We all read and talk about the difficulties of faculty collaborations.
I was talking to someone just the other day about how heartbreaking I find it to hear brand-new librarians, just out of library school talk in their job talks about all of the tricks and tools they’ll use to urge recalcitrant faculty to consider the possibility that information literacy might be important. I mean, it’s one thing to listen to someone talking from years of experience working with faculty that forging collaboration is hard. Those people have earned their cynicism, and are probably stronger for it.
It’s entirely another to hear from a brand-newly minted librarian who should be idealistic and confident about the significance of what we do that they don’t expect faculty will care at all. Undue optimism, I can overlook. Unearned pessimism – that breaks my heart. And makes me a little annoyed at all of the library school faculty out there who start their students off with the premise that faculty won’t want to work with them.
So, for all of you out there who think getting faculty to teach information literacy in a meaningful way is a hopeless goal, that those of us who hold out for that are just tilting at windmills, I’d like you to meet Julie. Julie and I have worked together on our FYC (first-year composition) class for the last two years. Julie is a master’s candidate, working on her own thesis while she teaches her own FYC course, and acts as a program-level teaching assistant as well. And Julie is well on her way to making me redundant in her class.
And not in a bad way. This is the kind of redundancy I dream about. We have one required first year composition course at OSU. Information literacy assignments represent 10% of a student’s grade in that course. Generally speaking, instruction librarians like me grade 3 assignments that introduce information literacy concepts to FYC students and also do an hour-long face to face session with them building on the concepts introduced by the assignments.
Because of the extreme pressure put on this one required course, most students do the information literacy assignments during a week where they don’t meet in-class; instead, they meet with their instructor in individual conferences. In those conferences, students focus on a different paper that the research-based argument paper. So they are truly doing these assignments in a vacuum, without a focus either from their librarian or their writing instructor.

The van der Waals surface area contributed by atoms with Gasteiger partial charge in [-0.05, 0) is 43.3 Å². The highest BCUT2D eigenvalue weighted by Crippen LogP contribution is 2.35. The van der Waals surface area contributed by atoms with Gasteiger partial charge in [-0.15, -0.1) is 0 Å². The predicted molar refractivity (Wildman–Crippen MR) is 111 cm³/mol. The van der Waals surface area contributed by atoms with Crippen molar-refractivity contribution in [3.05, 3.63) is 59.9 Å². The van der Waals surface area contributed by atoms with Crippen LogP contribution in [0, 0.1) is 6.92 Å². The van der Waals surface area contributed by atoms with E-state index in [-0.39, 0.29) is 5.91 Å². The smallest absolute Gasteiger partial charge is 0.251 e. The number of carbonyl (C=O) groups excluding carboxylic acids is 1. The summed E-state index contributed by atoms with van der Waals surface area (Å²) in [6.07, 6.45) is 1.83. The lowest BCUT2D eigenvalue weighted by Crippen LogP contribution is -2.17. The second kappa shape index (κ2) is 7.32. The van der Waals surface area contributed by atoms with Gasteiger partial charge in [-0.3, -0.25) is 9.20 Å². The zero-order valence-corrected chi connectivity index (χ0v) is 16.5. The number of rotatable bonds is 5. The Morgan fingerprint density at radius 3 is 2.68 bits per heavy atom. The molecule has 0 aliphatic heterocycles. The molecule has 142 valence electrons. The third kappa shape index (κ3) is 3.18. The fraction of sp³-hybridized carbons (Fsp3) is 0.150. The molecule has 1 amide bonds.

Julie is trying something else. She’s taking her students through the information literacy assignments, as a writing instructor. She’s talking to them about research skills in a rhetorical sense. And it’s awesome. Seriously – she’s talking about concepts we can only introduce briefly, in the abstract, in depth. And she’s blogging about it, so you can see it as well.
Here’s the thing – she’s barely started the process and there’s one area where things are different from the norm in an obvious, tangible way. Her students have come up with awesome, interesting topics. I have graded approximately one gajillion IL assignments in WR 121, our FYC course, and I know what kinds of topics FYC students usually argue. Julie’s students are *starting off* from a more interesting place. They’re writing about topics that are unique and rhetorically interesting. We have no idea where they’ll end up after this experiment – it might be the same place that all of the other WR 121 students end up in, but I doubt it. And I doubt it because they’re starting out in a more interesting place. Seriously, isn’t interesting half the battle?
I am so excited about the face-to-face sessions for her classes. She’s even bringing them to the library herself before they come over to meet me – they will have thought about questions that seem simple. Questions like “how do i find a book source for my topic which happened last week.” Let’s not pretend otherwise – this is what we mean, what we care about when it comes to information literacy. The ability to think about different sources differently, to think about their topics holistically and in context – that ‘s what I want for my students and I believe that their chances of getting there are better in Julie’s hands than they are in mine.
Which means I can think about that face to face session in terms of how can I build on what she’s already given them? That gives me the chance to talk about some seriously interesting stuff. And, honestly, I can’t think of anything more exciting than being that kind of redundant.